Discerning God’s Will

I do not want you to be unaware, brothers, that I planned many times to come to you (but have been prevented from doing so until now) in order that I might have a harvest among you, just as I have had among the other Gentiles.  Romans 1:13

In A Passion for Faithfulness: Wisdom from the Book of Nehemiah, J.I. Packer suggests there are four factors that ordinarily ought to be taken into account when trying to discern God’s will about one’s proper place or task. The four factors are: the biblical, the pneumatic, the body, and the opportunity.

“The biblical factor is basic, in the sense that God never leads us to transgress any scriptural boundaries, and if we think we are being so led we need someone with a Bible in his hand to tell us we are deluded.”[1] The Bible tells us in general terms what is and is not worth doing, what sorts of actions God encourages and what sorts he forbids. In so doing, God says to us, in effect, within these limits, in pursuit of these goals, in observance of these priorities, you will find both the nature and the place of your ministry.

The second factor is pneumatic, meaning both the God-given desires of the spiritually renewed heart, in addition to any particular nudges the Holy Spirit may give, or any special burdens he may lay on our heart(s) over and above the general desires of a disciple pursuing the imitation of Messiah. Packer reminds us that this area is one of frequent self-deception, where mistakes are often made. The classic reference to this kind of guidance is Acts 16:6-8 where Paul is prevented from taking the Gospel into Asia, and then responds to the vision of the Macedonian man.

Packer warns us, “Christians vary, in this as in every previous age, as to how much or how little of this nudging they experience (and no sure reason can be given for the variance, save God’s good pleasure); but it would be perverse either for those who know more of it to treat as unspiritual those who confessedly know less of it, or for those who know less of it to treat as self-deceived those who claim to know more of it…. We may not ourselves often be guided by this kind of inner nudge—few of us, I think, are; but to discourage Christians from being open to it, as has sometimes been done, is radically Spirit-quenching.”[2]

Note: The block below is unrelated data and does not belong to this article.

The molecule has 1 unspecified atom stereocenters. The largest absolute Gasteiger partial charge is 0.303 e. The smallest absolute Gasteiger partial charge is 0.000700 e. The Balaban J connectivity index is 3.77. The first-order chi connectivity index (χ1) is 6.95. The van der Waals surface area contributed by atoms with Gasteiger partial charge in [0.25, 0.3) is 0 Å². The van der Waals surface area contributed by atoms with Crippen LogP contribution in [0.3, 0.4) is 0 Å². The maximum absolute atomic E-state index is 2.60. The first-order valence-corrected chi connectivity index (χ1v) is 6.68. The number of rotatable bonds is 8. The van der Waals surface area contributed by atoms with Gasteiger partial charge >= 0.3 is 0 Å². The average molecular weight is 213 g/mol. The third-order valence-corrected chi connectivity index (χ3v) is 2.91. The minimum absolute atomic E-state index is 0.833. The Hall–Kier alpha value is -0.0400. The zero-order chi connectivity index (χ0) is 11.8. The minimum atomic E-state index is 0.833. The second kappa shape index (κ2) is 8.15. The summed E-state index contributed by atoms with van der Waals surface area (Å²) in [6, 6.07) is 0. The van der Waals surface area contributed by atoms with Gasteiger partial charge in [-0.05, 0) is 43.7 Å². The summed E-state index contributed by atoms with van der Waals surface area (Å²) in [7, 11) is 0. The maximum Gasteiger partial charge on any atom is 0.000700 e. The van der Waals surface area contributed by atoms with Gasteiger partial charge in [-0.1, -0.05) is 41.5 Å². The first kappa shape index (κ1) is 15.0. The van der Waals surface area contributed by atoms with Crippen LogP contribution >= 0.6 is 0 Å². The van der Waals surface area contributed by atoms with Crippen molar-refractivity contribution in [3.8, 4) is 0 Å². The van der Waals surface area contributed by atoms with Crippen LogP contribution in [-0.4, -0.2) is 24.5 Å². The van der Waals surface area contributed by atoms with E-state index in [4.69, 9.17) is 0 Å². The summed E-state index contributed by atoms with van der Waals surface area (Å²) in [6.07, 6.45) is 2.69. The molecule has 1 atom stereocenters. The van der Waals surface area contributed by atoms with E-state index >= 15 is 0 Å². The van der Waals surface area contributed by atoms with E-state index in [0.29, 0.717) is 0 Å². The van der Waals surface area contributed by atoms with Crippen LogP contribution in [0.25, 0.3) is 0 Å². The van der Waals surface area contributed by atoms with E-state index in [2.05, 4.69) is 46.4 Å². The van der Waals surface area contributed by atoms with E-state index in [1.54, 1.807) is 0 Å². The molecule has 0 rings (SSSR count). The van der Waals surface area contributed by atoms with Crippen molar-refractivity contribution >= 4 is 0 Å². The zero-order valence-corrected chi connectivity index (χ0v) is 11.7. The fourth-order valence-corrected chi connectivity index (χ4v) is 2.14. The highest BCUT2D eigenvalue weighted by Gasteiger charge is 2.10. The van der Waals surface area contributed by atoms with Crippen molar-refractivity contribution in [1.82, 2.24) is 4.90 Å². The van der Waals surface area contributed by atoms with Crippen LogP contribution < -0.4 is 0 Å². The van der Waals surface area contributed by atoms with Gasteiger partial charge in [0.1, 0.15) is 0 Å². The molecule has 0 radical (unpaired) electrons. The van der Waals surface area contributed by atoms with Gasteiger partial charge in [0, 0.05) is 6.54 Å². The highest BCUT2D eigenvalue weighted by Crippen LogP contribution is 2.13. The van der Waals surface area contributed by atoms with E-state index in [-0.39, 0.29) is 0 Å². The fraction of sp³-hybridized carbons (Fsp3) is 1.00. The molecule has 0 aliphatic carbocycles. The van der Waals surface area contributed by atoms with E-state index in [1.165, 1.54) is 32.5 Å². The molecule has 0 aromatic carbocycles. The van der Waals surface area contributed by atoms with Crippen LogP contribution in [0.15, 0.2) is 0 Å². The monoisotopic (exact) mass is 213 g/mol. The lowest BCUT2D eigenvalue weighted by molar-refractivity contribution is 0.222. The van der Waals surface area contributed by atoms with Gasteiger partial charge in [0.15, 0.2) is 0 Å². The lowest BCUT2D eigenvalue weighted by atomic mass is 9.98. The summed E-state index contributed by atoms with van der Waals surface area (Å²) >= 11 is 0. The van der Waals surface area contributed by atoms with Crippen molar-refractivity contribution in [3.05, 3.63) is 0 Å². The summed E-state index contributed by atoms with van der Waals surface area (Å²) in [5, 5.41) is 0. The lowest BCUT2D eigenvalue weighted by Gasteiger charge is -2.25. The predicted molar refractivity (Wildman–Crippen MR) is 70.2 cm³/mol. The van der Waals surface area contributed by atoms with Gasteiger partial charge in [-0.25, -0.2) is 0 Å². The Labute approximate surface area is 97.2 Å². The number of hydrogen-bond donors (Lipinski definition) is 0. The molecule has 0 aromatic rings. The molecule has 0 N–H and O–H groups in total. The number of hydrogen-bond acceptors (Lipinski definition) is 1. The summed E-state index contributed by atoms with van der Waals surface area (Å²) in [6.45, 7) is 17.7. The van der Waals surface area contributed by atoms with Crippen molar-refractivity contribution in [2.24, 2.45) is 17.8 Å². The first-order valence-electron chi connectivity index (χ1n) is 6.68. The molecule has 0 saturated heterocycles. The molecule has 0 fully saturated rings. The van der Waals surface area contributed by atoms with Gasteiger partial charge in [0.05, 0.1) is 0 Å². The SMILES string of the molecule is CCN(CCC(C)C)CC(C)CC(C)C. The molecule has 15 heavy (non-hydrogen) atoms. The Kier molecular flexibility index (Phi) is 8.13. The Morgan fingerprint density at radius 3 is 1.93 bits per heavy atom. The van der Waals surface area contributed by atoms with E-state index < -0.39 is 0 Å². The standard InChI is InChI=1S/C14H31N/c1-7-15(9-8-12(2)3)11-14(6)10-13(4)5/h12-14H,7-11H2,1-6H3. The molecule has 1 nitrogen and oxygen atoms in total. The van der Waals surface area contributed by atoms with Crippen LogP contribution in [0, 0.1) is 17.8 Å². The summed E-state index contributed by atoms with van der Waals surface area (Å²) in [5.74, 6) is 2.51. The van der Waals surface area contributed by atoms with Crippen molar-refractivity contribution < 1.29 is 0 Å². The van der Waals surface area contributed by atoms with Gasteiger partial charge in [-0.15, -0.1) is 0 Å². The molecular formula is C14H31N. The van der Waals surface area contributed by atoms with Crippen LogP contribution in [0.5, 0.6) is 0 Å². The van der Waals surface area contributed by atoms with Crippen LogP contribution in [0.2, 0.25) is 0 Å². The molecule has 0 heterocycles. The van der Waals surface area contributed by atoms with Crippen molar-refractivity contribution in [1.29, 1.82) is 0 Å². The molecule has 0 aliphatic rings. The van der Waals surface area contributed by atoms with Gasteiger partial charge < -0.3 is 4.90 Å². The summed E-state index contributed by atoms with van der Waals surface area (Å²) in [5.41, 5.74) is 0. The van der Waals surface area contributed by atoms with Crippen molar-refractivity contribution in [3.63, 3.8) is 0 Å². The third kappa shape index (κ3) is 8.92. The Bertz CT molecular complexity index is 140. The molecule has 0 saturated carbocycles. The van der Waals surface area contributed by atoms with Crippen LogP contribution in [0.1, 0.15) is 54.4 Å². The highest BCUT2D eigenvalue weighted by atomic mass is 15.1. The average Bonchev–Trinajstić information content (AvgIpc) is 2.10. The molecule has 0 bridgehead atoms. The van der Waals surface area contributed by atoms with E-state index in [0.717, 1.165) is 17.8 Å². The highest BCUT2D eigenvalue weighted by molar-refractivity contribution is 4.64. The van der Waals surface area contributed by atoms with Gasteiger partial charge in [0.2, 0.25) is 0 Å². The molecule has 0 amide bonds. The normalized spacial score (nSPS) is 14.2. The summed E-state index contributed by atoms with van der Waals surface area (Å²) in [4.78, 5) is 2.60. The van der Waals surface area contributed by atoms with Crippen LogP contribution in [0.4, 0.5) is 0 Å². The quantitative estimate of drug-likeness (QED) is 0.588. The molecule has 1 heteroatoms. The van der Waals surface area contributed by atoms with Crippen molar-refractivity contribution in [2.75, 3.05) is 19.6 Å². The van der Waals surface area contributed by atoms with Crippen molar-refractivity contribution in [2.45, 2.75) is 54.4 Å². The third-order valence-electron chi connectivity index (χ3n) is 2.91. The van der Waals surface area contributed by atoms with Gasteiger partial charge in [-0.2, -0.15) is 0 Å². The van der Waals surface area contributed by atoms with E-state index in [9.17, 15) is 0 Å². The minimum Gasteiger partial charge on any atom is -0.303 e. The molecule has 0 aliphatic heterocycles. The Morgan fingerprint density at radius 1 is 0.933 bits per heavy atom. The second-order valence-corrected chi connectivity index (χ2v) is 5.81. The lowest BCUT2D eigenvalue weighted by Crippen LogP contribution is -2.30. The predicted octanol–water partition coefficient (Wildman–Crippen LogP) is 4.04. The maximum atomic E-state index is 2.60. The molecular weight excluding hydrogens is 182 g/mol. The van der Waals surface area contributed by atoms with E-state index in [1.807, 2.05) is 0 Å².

Third comes the body factor: that is, the discipline of submitting such leading as we believe ourselves to have received to a cross-section of the Body of Christ in its local presence. Because there is such a danger of self-deception in the realm of the pneumatic, this is a sensible precaution and biblical guideline consistent with Proverb 15:22 (and 11:14), “Without counsel plans fail, but with many advisers they succeed.”

The fourth and final factor is that of opportunity. If none of the previous three factors eliminate a particular goal we are pondering then we are left with the fact that we serve the God of providence, and if He is truly calling us to a particular place or task than He will overrule our situation so we might find ourselves able to pursue His leading. If, on the other hand, circumstances make such a move impossible, the right conclusion is that while God indeed has a plan for us, it is not in what or where we originally thought. As we see in Nehemiah’s life as well in St. Paul’s, the final confirmation that God had ordained a particular task or journey was that in quite unpredictable ways the opportunities were provided.

Let us then expect any goal that is God inspired to be consistent with His revelation in scripture, persistent in its nudging our spirit, blessed by others in His body, and made possible through evidence of divine intervention.

Reflect: When God calls me, he makes it possible for me to move in the direction he is leading.

[1] J. I. Packer, A Passion for Faithfulness : Wisdom from the Book of Nehemiah (Wheaton, Ill.: Crossway Books, 1995). 55.

[2] Ibid, 55-56.

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